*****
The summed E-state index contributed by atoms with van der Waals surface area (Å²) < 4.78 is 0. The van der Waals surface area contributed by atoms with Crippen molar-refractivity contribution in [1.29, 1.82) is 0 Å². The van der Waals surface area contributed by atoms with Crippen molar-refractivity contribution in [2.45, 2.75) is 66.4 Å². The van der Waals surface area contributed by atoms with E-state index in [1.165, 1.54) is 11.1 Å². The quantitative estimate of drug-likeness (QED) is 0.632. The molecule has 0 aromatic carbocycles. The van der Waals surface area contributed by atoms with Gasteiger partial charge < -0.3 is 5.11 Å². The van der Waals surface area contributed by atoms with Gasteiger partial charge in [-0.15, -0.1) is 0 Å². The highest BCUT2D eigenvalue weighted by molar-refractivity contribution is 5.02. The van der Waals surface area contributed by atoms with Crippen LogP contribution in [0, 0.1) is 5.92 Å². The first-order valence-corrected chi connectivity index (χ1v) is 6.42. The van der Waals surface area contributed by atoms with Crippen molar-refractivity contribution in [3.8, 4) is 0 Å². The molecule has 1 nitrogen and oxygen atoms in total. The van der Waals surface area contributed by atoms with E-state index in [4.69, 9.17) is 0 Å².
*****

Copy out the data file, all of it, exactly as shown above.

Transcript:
The summed E-state index contributed by atoms with van der Waals surface area (Å²) < 4.78 is 0. The van der Waals surface area contributed by atoms with Crippen molar-refractivity contribution in [1.29, 1.82) is 0 Å². The van der Waals surface area contributed by atoms with Crippen molar-refractivity contribution in [2.45, 2.75) is 66.4 Å². The van der Waals surface area contributed by atoms with E-state index in [1.165, 1.54) is 11.1 Å². The quantitative estimate of drug-likeness (QED) is 0.632. The molecule has 0 aromatic carbocycles. The van der Waals surface area contributed by atoms with Gasteiger partial charge < -0.3 is 5.11 Å². The van der Waals surface area contributed by atoms with Gasteiger partial charge in [-0.15, -0.1) is 0 Å². The highest BCUT2D eigenvalue weighted by molar-refractivity contribution is 5.02. The van der Waals surface area contributed by atoms with Crippen LogP contribution in [0, 0.1) is 5.92 Å². The first-order valence-corrected chi connectivity index (χ1v) is 6.42. The van der Waals surface area contributed by atoms with Crippen molar-refractivity contribution in [3.8, 4) is 0 Å². The molecule has 1 nitrogen and oxygen atoms in total. The van der Waals surface area contributed by atoms with E-state index in [4.69, 9.17) is 0 Å².